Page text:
Peter Dutton has been in the headlines this week, which can be a very touchy place to be during an election campaign. He’s been reprimanded for claiming that his rival for the seat of Dickson – Labor’s Ali France – was using her disability as an ‘excuse’ for not moving to the electorate. He’s since apologised but it’s given his opponents what can only be described as a free kick, and Labor are wasting no opportunity to bring it up.

Realistically though, Labor certainly isn’t lacking any fuel when it comes to Dutton, and it has been weaponising him for its own gain for a while now. One of its strategists went so far as to call Dutton a “vote-winning machine” for Labor.

Between orchestrating the schmozzle that was Lib-Spill back in August (and still thinking that was a brilliant idea), to claims of racism (think white South African farmers, Lebanese Muslim immigrants, and African gangs), and now suggesting that a disability is something people use as excuses, the attack ads are running hot.

Even among the swamp of campaigning we’re currently wading through, we know these ads have an impact. Dutton-based attack ads were used liberally in Victoria last year too, before Labor won the state election in a landslide – even though Dutton’s seat of Dickson is over 1000 kms away in sunny Queensland. Labor is giving the same strategy another crack too, plastering pictures of Dutton looking menacing all over the state.

New South Wales and Queensland are typically the states that federal elections are won and lost in, and after the wipeout that the Coalition suffered in the Victorian state election, you could be forgiven for not paying Victoria too much attention. This year however, Victoria could hold the key to coming away with the Prime Ministership for Labor, which is why they’re so damn interested in it.

A redistribution of federal electorate boundaries in 2018 has created a new political landscape that will be taken to the polls for the first time on May 18. These boundary changes have impacted some seats quite dramatically, affecting the margins in most seats, and even creating the brand new seat of Fraser. Adding Fraser to the mix means there are going to be up to eleven seats for Labor to potentially pick up in Victoria. The breakdown looks like this:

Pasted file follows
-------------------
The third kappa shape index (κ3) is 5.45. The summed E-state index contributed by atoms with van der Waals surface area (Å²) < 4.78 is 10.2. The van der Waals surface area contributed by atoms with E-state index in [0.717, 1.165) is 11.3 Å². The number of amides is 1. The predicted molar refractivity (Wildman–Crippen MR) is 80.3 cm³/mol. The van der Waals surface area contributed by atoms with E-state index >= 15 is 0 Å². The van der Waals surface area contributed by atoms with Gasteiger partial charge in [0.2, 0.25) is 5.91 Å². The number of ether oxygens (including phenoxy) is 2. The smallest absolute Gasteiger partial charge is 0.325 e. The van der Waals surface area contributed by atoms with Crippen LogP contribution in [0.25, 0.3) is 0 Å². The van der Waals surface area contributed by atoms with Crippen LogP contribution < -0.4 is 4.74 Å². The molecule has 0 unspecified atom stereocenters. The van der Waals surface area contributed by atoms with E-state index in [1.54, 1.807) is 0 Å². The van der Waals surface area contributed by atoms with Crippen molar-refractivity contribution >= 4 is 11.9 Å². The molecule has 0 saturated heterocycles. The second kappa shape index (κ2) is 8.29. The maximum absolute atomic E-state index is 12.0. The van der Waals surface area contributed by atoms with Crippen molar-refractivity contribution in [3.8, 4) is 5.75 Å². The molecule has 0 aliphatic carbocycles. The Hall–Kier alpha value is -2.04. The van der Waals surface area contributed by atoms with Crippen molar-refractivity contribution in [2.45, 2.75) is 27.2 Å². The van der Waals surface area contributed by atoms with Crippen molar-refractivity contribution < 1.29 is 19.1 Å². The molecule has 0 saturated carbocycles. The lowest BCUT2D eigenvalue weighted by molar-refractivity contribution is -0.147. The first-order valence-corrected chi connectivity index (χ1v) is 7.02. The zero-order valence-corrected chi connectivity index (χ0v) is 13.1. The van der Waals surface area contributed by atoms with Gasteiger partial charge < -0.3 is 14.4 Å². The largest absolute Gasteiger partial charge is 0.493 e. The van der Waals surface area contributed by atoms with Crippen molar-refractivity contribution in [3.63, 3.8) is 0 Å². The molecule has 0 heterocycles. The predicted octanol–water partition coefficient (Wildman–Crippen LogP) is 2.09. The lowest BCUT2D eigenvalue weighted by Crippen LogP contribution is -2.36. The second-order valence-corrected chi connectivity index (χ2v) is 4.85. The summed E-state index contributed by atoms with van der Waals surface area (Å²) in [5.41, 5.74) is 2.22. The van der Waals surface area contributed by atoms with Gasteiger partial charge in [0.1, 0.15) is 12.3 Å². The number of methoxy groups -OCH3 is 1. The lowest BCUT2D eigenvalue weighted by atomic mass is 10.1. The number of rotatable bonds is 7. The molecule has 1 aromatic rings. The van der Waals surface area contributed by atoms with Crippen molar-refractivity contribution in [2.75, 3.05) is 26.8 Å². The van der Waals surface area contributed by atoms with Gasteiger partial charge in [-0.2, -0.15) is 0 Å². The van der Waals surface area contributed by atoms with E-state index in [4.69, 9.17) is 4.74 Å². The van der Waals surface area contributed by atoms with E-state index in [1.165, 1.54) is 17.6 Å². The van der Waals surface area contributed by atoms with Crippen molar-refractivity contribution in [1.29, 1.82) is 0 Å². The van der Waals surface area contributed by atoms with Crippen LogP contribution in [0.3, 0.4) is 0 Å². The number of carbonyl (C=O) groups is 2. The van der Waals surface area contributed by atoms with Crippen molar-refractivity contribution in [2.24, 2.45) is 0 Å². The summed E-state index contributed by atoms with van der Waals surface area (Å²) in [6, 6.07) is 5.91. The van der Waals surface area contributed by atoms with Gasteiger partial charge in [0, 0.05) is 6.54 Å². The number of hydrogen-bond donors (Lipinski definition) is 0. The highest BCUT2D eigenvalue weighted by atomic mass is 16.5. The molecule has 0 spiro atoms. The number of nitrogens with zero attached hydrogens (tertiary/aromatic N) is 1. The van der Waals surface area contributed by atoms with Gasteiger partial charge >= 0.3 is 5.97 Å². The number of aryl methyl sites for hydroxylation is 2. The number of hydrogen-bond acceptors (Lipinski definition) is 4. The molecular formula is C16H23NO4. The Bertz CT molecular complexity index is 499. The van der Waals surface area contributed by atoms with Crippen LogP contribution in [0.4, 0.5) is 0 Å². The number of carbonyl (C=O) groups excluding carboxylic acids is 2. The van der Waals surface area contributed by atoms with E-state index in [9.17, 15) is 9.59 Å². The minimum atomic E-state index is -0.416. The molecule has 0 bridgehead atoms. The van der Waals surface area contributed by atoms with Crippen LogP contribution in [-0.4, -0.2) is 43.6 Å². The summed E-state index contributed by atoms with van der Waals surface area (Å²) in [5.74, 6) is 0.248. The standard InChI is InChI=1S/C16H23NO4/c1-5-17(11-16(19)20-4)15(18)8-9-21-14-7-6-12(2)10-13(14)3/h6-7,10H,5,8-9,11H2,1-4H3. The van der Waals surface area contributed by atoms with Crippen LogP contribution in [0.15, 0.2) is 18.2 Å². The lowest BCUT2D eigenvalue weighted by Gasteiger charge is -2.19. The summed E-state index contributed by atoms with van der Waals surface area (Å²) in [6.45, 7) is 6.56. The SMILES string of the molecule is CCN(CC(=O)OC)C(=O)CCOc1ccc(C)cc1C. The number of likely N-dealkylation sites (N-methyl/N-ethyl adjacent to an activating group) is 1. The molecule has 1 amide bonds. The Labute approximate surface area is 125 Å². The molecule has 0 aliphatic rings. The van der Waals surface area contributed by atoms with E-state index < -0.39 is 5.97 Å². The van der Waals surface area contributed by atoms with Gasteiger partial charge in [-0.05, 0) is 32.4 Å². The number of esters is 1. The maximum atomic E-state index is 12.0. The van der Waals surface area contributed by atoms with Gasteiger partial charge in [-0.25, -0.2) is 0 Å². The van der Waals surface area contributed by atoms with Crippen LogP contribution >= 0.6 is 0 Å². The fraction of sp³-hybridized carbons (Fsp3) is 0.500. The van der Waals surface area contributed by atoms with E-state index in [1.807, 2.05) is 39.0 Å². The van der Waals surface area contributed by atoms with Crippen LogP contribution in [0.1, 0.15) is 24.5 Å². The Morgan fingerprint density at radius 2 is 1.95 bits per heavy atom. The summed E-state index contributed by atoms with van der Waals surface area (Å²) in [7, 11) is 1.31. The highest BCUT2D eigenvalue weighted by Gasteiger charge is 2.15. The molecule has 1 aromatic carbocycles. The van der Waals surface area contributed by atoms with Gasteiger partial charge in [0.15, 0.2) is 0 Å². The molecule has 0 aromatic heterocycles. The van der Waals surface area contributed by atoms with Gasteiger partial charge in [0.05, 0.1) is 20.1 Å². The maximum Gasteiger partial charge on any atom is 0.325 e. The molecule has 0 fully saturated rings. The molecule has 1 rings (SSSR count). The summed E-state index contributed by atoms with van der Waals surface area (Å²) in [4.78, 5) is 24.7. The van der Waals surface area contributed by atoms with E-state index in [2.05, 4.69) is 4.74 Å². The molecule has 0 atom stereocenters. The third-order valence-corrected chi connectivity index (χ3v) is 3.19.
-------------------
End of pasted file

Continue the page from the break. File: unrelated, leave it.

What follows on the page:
Five seats are looking very likely to change hands and go red. La Trobe is marginal, and will likely fall if Labor has a good result overall. Chisholm is also marginal – with Julia Banks leaving the seat, and her replacement Gladys Liu in the news for homophobic remarks, Labor are hoping to make the Liberals loss their gain. Fraser is in the Western suburbs of Melbourne, geographically a very Labor-voting area. Both Corangamite and Dunkley are currently held by Liberal members, but after the redistributions are now swinging to Labor with a margin of 0.3% and 1% respectively.

Then there are six seats that the Liberals hold by a margin of less than 8% – and Labor is eyeing them off like a hawk. These are Casey, Deakin, Aston, Flinders, Menzies and Monash. Casey in particular has fallen from a margin of 6.1% to 4.5% after the redistribution. These seats will be more of a fight than the five I mentioned earlier, but Labor is throwing everything it has at the challenge.

Even the safely held Liberal electorates of Higgins, Kooyong, and Goldstein overlap with State seats that saw a swing towards Labor. Although it’s not likely that Labor will actually win any of those particular seats, it could certainly put a dent in the big margins that the Liberals are currently enjoying.

Of course this is all predicting a best case scenario for the Labor Party, and it’s rare that a party ever gets its best case scenario. Who knows? Perhaps the onslaught of Peter Dutton related ads won’t be the tipping point Labor are hoping for, or maybe someone will dig up a video of a prominent party member making racist comments in a pub. We still have a bit under a month of campaigning to go – and stranger things have happened.